The world’s most important climate meeting this year is going to be headed up by one of the world’s most oil-reliant countries. It sounds like the plot of an absurdist play, but it’s reality, and the cracks are already starting to show ahead of an especially crucial year for climate action.
Each year, the UN hosts what’s known as a Conference of Parties, or COP, in a different country to keep the world on track in working toward halting runaway climate change. This year’s meeting will be in the United Arab Emirates, just the second time a major petrochemical nation has hosted a COP, according to Bloomberg. The last time was in 2012, in Qatar, three years before the Paris Agreement. This year, experts have warned that we are on an extremely tight schedule in terms of avoiding the worst impacts of climate change. It’s a make-or-break year—and the world is handing the keys to the metaphorical car over to, essentially, the head of an oil company.
Sultan Ahmed Al Jaber, the UAE’s minister of industry and advanced technology and the CEO of Abu Dhabi National Oil Company (Adnoc), in January became the first oil CEO to take up the COP presidency. Despite Al Jaber’s long list of green credentials—he also heads up a government-owned renewables company—it’s still an undeniably weird position for an oil CEO to be in, to say the absolute least.
In a long Bloomberg profile of Al Jaber, who has given few interviews since assuming the COP presidency, published this week, this weirdness comes through. The piece focuses on his past “enthusiasm for renewables” and how he seems determined to prove that an oil-producing country can lead the way on climate action; during Al Jaber’s pre-COP media tour, he has insisted that the 1.5-degree target is “non-negotiable.”
Yet there’s no denying that Al Jaber is heading up one of the world’s biggest polluters and that his company has no plans to stop producing fossil fuels anytime soon. In terms of historic emissions, Bloomberg reports, Adnoc emits more than 150 million more tons of CO2 each year than ExxonMobil. The company is also moving full-steam ahead with its plans to increase oil production, despite every climate analysis showing that we need to stop new oil production as quickly as possible. Data released by the Guardian this week shows that 90% of the oil Adnoc is planning to extract over the next few years needs to stay in the ground in order to meet net-zero scenarios set out by the world’s major energy agency.
The UAE itself gets 30% of its GDP from oil and is incredibly reliant on continued fossil fuel production, which influences its politics on the global stage. As Bloomberg explained, the UAE and its petrostate allies in the region may actually be partly responsible for the snail’s pace of climate action that we’ve seen over the past few decades at UN climate meetings. Twenty years ago, Saudi Arabia, one of the UAE’s closest allies and another oil giant, blocked the adoption of a set of rules of procedure that would have allowed for issues to be decided with a majority vote; as a result, all countries have to be in consensus in decisions made at COPs, enabling a vocal minority to keep real progress from being made. In recent years, representatives from countries majorly dependent on oil have used this gridlock to their advantage—including in 2021 in Glasgow, when Saudi Arabia teamed up with other major fossil fuel-based economies to kill a line of text that would have committed the world to phasing out dirty energy.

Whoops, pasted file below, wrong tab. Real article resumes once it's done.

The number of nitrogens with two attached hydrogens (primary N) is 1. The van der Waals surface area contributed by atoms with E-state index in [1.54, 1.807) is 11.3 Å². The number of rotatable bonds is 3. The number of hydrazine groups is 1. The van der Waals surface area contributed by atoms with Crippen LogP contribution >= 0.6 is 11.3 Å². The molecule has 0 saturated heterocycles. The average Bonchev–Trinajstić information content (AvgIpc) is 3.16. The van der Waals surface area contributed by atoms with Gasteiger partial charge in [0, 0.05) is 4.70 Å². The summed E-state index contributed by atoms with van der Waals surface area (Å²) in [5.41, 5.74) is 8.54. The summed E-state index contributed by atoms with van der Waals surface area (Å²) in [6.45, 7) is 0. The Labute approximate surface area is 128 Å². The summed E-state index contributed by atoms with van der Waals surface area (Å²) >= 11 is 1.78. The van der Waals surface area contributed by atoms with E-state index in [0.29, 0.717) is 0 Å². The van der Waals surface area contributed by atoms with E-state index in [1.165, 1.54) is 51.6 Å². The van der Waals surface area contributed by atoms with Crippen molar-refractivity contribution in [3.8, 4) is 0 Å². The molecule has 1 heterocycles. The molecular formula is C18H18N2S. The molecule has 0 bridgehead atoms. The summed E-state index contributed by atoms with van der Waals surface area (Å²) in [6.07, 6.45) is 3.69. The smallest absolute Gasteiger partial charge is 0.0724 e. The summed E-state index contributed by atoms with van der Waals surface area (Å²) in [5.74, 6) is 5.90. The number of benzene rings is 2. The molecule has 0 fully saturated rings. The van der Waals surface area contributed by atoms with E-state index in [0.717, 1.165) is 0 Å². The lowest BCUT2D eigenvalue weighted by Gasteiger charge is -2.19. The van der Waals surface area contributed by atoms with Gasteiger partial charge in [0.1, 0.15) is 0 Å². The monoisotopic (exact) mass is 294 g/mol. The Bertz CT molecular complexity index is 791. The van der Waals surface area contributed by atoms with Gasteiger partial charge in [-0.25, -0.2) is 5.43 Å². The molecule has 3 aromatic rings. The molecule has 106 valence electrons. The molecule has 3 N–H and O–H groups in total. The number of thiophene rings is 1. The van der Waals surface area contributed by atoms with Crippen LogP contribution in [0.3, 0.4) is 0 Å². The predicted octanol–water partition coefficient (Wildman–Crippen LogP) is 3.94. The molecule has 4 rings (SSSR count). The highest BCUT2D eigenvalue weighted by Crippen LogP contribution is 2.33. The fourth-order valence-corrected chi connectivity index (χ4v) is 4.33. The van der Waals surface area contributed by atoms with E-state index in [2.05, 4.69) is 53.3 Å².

So it’s understandable that people are suspicious of an oil- and gas-led climate conference, no matter how shiny Al Jaber’s green credentials are or the presence of the UAE’s own net-zero target. And there are growing signs that the UAE isn’t going to sit quietly with this kind of criticism. This week, the Financial Times reported that panelists at a climate and health conference held in the UAE last month were told not to “criticize corporations” or the UAE government.
“We understand that climate change can be a controversial subject and we welcome all perspectives and opinions in civil discourse throughout the programme agenda,” written guidance for the event, as reported by the FT, said. “Protesting is illegal in the United Arab Emirates and any instances of disruptive protesting will be handled by the local authorities.”
Corporate presence and influence at COPs is nothing new, and last year’s host country Egypt garnered international criticism for arresting protesters ahead of the climate meeting (protesting was ultimately allowed for the talks). But the UAE’s authoritarianism, combined with its commitment to continued oil production, is contributing to an atmosphere unlike any a COP has ever seen—during a crucial year for global climate action.